The normal Christian experience is this: “Old things pass away and all things become new” (2 Cor 5:17). The message of Scripture is clear: Christ does not come to live in a human heart and leave it unchanged. The first epistle of John is full of references to the outward evidence of the inward fact of the newly imparted divine life. The possession of the indwelling Son of God is the abiding fact of the newly created life in Him—His presence most naturally leads to blessed new realities in experience. The key question in anyone’s life is this: Do you believe there is only one God, that Jesus is God in the flesh, and that He died for your sins and rose from the dead three days later? If you answered “yes” to the foregoing, then it is highly probable that you are a believer. Notice what the apostle John said in his first letter: “Whoever denies the Son does not have the Father” (1 Jn 2:10); “every spirit that confesses that Jesus Christ has come in the flesh is from God, and every spirit that does not confess that Jesus is not from God, this is the spirit of antichrist” (1 Jn 4:2-3);whoever believes that Jesus is the Christ is born of God(1 Jn 5:1); “the one who believes in the Son of God has the witness (Holy Spirit) in himself, whereas the one who does not believe God has made Him a liar, because he has not believed in the witness that God has borne concerning His Son. And this is the witness, that God has given us eternal life, and this life is in His Son” (1 Jn 5:10-11). John then concludes his letter with these words: “These things I have written to you who believe in the name of the son of God, in order that you may know that you have eternal life” (1 Jn 5:13). The apostle Paul said, “The unsaved man (the natural man) does not accept the things of the Spirit of God — such things are foolishness to him, he cannot under-stand them, because these things are spiritually appraised” (1 Cor 2:14). Carefully consider what John and Paul said… then consider the “opposite position” of each of the statements listed above, so that you can better understand the position of the unsaved (the unbeliever). Are these things foolishness to you? If they are, you are not a believer. If you concur with the words of John and Paul, that is pretty strong evidence that you are indeedspiritually alive in Christ.”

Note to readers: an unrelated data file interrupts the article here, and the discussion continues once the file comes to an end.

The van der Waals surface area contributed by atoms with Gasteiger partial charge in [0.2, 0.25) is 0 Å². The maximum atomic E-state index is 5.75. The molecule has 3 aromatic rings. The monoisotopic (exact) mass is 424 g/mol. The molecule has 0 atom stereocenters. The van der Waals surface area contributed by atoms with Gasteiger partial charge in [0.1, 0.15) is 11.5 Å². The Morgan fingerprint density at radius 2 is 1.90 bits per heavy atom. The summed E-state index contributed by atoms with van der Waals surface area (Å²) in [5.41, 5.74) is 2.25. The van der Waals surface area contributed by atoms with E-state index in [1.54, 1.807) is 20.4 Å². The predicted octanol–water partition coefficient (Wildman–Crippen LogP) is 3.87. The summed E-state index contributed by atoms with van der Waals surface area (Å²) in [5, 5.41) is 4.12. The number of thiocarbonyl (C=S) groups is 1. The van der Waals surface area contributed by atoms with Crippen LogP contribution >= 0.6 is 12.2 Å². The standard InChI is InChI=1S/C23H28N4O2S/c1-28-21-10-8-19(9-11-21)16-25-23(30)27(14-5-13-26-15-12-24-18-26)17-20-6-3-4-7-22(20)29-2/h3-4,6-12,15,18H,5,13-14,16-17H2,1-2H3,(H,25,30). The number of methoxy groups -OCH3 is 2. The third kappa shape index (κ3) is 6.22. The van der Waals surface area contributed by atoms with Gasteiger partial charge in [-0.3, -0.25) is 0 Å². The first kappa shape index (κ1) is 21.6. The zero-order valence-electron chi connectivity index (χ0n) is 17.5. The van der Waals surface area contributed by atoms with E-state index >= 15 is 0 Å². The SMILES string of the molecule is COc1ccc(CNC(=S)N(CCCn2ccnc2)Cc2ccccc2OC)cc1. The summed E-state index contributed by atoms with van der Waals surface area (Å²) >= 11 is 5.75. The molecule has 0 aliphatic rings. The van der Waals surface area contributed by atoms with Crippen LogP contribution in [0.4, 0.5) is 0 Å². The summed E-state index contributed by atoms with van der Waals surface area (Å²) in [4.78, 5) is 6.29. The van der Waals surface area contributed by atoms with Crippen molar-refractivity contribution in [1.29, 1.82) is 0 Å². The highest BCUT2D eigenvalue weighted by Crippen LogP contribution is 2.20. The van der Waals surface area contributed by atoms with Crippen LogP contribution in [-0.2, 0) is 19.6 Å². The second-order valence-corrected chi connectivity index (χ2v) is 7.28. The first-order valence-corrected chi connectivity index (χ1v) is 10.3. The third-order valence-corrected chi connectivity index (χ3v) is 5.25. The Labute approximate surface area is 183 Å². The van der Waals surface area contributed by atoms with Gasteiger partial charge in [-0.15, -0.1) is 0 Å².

The Bible teaches that being born again means “our life is changed” — “If any man be in Christ, he is a new creature; old things are passed away; all things have become new” (2 Cor 5:17). Charles Spurgeon and John’s First Epistle identify a number of changes that take place in the lives of those who are truly born again ( —

1. They will no longer habitually sin. The apostle John wrote, “No one who is born of God practices sin” (1 Jn 3:9). The regenerate person cannot continue to walk in darkness and walk in sin as a pattern of life; that is, he cannot live a life of perpetual sin and unbelief (Rom 14:23).

2. They will seek to live a holy life. John writes, “Everyone who practices righteousness is born of God” (1 Jn 2:3; 2:29). Where the righteousness of Christ has been imputed to an individual, a principle of holiness is imparted to him, and the Holy Spirit’s work becomes evident in his soul (Ezek 36:27; Gal 5:16-17-24; Eph 5:17-18).

3. They will love fellow believers. Writes John: “We know that we have passed out of death into life, because we love the brethren; he who does not love the brethren continues to abide in death” (1 Jn 3:14). It is a remarkable fact, when a person is saved he has an entirely different attitude toward fellow-Christians; he no longer finds them strangely different or weird, or people with whom he does not want to associate.

4. They will love others, regardless of who they are. John writes, “Everyone who loves is born of God and knows God; the one who does not love does not know God” (1 Jn 4:7-8). All of the fruits of the Spirit are summed up in the word “charity” or “Christian love” — this is the sum of all grace. Believers have a tenderness in their hearts toward others that unbelievers don’t; there is a genuine compassion in believers for the well-being of others. How is it that they can love even the unlovely? Paul writes, “The love of God has been poured out within our hearts through the Holy Spirit who was given to us” (Rom 5:5; Gal 5:22).

5. They will not place their affections on the things of this world. Writes John: “If anyone loves the world, the love of the Father is not in him” (1 Jn 2:15). Paul says, “Those who are accord-ing to the flesh, set their minds on the things of the flesh; but those who are according to the Spirit, the things of the Spirit…. and the Spirit of God indeed dwells in him” (Rom 8:5, 9). The puritan writer John Owen put it this way: “If our principal [is] as we profess, in things spirit-ual and heavenly… on them will our affections… and desires and thoughts be principally fixed.” These changes are not the cause of our salvation for we are saved by faith (Eph 2:8-9), but they are the evidence that we truly have been born again.

The five main reasons people lack assurance are

1. They do not remember a specific time when they received Christ. The issue for people is to know that there was a defining moment in their life when they really placed their trust in the person and work of Christ.

2. They question the procedure they went through when they accepted Christ. Many evangelists and preachers emphasize the need for some form of public confession (walking the aisle or raising one’s hand); if people receive Christ privately, they may wonder if they should have made a public confession or prayed a different prayer.